I politely declined, reminded her I had only been practicing yoga for four months, and told her that I was too busy, preparing to enter graduate school.
I continued to practice at the studio, not realizing then what I realize now: though I had been drawn to yoga seeking peace and spiritual progression, I was easily romanced by the physical impacts of hot yoga that mirrored those of the anorexic days and ushered me back into a familiar pattern of pushing my body beyond its limits. A pattern which then made me feel like I was “doing good.”
What had been healing for me, had now become another way for me to self-harm. I was lost. This was not yoga.
I ended up completing the teacher training, teaching at the studio right away, and gained a steady following. My dance-like vinyasa classes encouraged gymnastic feats and I was told by students that my classes were “really hard, and that’s a compliment!”
Fortunately, less than a year later, I found my way into another yoga space that was highly physical but also highly spiritual, and I regained my focus. However, what I experienced at the hot yoga studio during my first teaching gig was only the beginning of a reignited spark of a conflicted relationship with my body as I continued to work within the yoga industry.
Detox implications, diet culture: your body is toxic.
The Yoga Industry is one that is not only reflective of the dynamics of race, power, and privilege that rule our society, but also informed by a culture that commodifies, commercializes, and sells most things, often including one’s dignity, for profit.
In the book Yoga, The Body, and Embodied Social Change: An Intersectional Feminist Analysis, Diana York Blaine describes her research in reviewing five commercials in which yoga takes a featured role.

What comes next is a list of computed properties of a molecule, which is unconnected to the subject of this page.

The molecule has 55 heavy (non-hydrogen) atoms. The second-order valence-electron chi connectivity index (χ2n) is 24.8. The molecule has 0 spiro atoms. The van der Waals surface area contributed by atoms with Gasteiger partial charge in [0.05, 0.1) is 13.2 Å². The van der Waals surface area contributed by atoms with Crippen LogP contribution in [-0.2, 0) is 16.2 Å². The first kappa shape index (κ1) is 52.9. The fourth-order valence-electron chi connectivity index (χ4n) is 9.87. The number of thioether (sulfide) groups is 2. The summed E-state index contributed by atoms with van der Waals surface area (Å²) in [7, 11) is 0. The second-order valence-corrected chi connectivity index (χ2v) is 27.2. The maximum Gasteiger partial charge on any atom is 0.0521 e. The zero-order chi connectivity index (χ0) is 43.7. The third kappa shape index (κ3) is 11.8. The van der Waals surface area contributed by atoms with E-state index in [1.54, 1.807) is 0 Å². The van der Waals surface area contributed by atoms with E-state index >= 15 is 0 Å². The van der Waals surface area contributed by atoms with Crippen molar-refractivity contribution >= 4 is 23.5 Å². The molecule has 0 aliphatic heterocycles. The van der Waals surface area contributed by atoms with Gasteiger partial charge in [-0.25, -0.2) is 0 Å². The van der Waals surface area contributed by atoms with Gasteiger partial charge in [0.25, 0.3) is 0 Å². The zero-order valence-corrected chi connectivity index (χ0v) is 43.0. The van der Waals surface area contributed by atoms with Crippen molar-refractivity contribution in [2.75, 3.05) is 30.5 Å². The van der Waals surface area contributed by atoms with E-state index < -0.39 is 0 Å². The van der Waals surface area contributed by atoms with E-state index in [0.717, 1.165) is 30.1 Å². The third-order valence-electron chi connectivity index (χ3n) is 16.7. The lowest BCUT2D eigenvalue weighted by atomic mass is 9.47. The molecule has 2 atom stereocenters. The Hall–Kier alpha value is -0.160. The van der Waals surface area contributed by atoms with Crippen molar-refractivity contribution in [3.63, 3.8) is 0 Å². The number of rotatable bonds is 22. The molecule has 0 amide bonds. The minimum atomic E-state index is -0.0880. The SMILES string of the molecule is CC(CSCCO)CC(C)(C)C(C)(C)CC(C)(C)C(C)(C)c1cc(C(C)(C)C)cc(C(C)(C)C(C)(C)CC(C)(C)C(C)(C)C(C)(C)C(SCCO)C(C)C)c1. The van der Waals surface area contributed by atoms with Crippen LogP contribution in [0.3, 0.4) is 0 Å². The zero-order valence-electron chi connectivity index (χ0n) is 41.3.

The advertisements are all selling products unrelated to the Yoga Industry, but there is a commonality is that they either use: “yoga not as a means of resisting sexism but as a mechanism for achieving the bodily perfection necessary to meet with male approval and access to men’s resources” or appropriate yoga in some other way, shape, or form, including promises of “self-transformation through physical, not spiritual change.”
With the proclamation that a woman’s body is in need of physical repair and yoga is the beautifying cure.
The media informs our understanding of who yoga is for—who is deserving of the practice and benefits. We see yoga being advertised as a way to increase one’s power, and for women, this means we should be “young, thin, and cute,” just as the hot yoga studio owner had informed me.
As teachers within the yoga industry, we are susceptible to encourage these dynamics within the spaces we occupy, should we not be aware or create an intention to hold space differently.
In “The Yoga In America Study of 2016” the top reason people referred to for “starting yoga” was flexibility at 61 percent of respondents. According to the data, no one provided spirituality or spiritual growth as a reason for commencing a practice—although that would be most in alignment with yoga’s origins.
As a culture, we’ve taken yoga, discredited and left invisible the people from whom the tradition came, and made it all about the physical and material.
It wasn’t until I returned to graduate school to get a degree in social work and specialize in trauma that I began to think about language in yoga spaces. As I developed the original curriculum for my first trauma-conscious yoga teacher training, I learned to listen more deeply to the unspoken implications behind the spoken word.
As yoga teachers, we are in a position of power, whether we want to be or not. The language we use and the energy we embody can either welcome others to the practice and uplift them or it can ultimately do harm and increase feelings of shame, body dissatisfaction, and displacement.
As yoga teachers in the industry, we have a responsibility to be aware of the ways in which our society’s systemic issues of privilege and oppression are reinforced in the yoga sphere and the direct impact of our words on those who are vulnerable, marginalized, and “othered.”
In my 13 years teaching yoga I have found it commonplace that teachers and studios will hold holiday detox classes that specifically relate to the ideas of a physical detoxifying, oftentimes while championing twisted yoga postures as the savior.